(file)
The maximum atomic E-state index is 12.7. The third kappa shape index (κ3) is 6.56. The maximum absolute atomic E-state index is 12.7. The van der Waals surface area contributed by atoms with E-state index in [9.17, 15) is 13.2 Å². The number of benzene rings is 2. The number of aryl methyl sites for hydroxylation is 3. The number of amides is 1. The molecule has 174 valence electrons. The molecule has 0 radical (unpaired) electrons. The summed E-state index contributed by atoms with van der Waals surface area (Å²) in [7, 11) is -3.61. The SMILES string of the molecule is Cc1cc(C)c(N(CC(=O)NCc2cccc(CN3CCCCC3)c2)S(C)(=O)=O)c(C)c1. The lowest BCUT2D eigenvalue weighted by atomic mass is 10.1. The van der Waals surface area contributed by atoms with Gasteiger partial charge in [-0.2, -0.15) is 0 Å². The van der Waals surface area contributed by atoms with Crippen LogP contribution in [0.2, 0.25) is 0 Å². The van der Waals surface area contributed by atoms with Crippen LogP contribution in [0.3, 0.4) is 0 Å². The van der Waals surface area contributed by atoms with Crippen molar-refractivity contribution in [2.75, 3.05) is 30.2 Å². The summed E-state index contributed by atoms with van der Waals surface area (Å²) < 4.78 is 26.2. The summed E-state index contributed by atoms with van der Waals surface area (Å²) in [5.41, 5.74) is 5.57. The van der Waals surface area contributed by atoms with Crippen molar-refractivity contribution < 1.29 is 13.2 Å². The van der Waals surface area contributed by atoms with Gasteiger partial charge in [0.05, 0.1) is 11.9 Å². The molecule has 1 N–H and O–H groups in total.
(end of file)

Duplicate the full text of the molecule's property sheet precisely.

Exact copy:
The maximum atomic E-state index is 12.7. The third kappa shape index (κ3) is 6.56. The maximum absolute atomic E-state index is 12.7. The van der Waals surface area contributed by atoms with E-state index in [9.17, 15) is 13.2 Å². The number of benzene rings is 2. The number of aryl methyl sites for hydroxylation is 3. The number of amides is 1. The molecule has 174 valence electrons. The molecule has 0 radical (unpaired) electrons. The summed E-state index contributed by atoms with van der Waals surface area (Å²) in [7, 11) is -3.61. The SMILES string of the molecule is Cc1cc(C)c(N(CC(=O)NCc2cccc(CN3CCCCC3)c2)S(C)(=O)=O)c(C)c1. The lowest BCUT2D eigenvalue weighted by atomic mass is 10.1. The van der Waals surface area contributed by atoms with Gasteiger partial charge in [-0.2, -0.15) is 0 Å². The van der Waals surface area contributed by atoms with Crippen LogP contribution in [0.2, 0.25) is 0 Å². The van der Waals surface area contributed by atoms with Crippen LogP contribution in [0.3, 0.4) is 0 Å². The van der Waals surface area contributed by atoms with Crippen molar-refractivity contribution in [2.75, 3.05) is 30.2 Å². The summed E-state index contributed by atoms with van der Waals surface area (Å²) < 4.78 is 26.2. The summed E-state index contributed by atoms with van der Waals surface area (Å²) in [5.41, 5.74) is 5.57. The van der Waals surface area contributed by atoms with Crippen molar-refractivity contribution < 1.29 is 13.2 Å². The van der Waals surface area contributed by atoms with Gasteiger partial charge in [0.05, 0.1) is 11.9 Å². The molecule has 1 N–H and O–H groups in total.